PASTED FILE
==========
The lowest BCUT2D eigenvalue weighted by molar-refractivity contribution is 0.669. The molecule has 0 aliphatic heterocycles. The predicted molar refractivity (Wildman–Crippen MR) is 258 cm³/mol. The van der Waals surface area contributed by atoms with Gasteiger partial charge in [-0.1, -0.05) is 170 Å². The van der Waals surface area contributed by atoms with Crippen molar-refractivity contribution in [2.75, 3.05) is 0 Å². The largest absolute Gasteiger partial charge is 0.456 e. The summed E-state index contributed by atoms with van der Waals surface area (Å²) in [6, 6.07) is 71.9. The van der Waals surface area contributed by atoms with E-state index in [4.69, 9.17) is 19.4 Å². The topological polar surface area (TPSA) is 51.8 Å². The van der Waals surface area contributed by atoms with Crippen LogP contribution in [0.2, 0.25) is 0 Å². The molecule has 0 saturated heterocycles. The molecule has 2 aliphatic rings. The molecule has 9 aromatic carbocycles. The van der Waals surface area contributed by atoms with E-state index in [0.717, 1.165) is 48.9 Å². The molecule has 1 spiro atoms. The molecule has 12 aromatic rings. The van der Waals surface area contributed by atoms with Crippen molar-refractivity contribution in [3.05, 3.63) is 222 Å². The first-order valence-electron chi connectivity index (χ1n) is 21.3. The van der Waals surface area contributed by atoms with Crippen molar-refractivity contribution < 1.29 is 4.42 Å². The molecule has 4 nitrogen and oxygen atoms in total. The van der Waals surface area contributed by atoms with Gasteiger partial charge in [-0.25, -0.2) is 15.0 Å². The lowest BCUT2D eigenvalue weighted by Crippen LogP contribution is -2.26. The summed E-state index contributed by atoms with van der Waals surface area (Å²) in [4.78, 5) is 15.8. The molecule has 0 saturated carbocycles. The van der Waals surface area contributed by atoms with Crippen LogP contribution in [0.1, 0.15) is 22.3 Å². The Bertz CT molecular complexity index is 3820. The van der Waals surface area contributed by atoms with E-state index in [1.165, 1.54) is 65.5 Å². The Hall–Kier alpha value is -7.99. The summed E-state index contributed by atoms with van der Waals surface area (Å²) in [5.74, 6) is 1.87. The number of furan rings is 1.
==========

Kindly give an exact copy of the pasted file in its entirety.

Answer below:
The lowest BCUT2D eigenvalue weighted by molar-refractivity contribution is 0.669. The molecule has 0 aliphatic heterocycles. The predicted molar refractivity (Wildman–Crippen MR) is 258 cm³/mol. The van der Waals surface area contributed by atoms with Gasteiger partial charge in [-0.1, -0.05) is 170 Å². The van der Waals surface area contributed by atoms with Crippen molar-refractivity contribution in [2.75, 3.05) is 0 Å². The largest absolute Gasteiger partial charge is 0.456 e. The summed E-state index contributed by atoms with van der Waals surface area (Å²) in [6, 6.07) is 71.9. The van der Waals surface area contributed by atoms with E-state index in [4.69, 9.17) is 19.4 Å². The topological polar surface area (TPSA) is 51.8 Å². The van der Waals surface area contributed by atoms with Crippen LogP contribution in [0.2, 0.25) is 0 Å². The molecule has 0 saturated heterocycles. The molecule has 2 aliphatic rings. The molecule has 9 aromatic carbocycles. The van der Waals surface area contributed by atoms with E-state index in [0.717, 1.165) is 48.9 Å². The molecule has 1 spiro atoms. The molecule has 12 aromatic rings. The van der Waals surface area contributed by atoms with Crippen molar-refractivity contribution in [3.05, 3.63) is 222 Å². The first-order valence-electron chi connectivity index (χ1n) is 21.3. The van der Waals surface area contributed by atoms with Crippen molar-refractivity contribution < 1.29 is 4.42 Å². The molecule has 4 nitrogen and oxygen atoms in total. The van der Waals surface area contributed by atoms with Gasteiger partial charge in [-0.25, -0.2) is 15.0 Å². The lowest BCUT2D eigenvalue weighted by Crippen LogP contribution is -2.26. The summed E-state index contributed by atoms with van der Waals surface area (Å²) in [4.78, 5) is 15.8. The molecule has 0 saturated carbocycles. The van der Waals surface area contributed by atoms with Crippen LogP contribution in [0.1, 0.15) is 22.3 Å². The Bertz CT molecular complexity index is 3820. The van der Waals surface area contributed by atoms with E-state index in [1.165, 1.54) is 65.5 Å². The Hall–Kier alpha value is -7.99. The summed E-state index contributed by atoms with van der Waals surface area (Å²) in [5.74, 6) is 1.87. The number of furan rings is 1.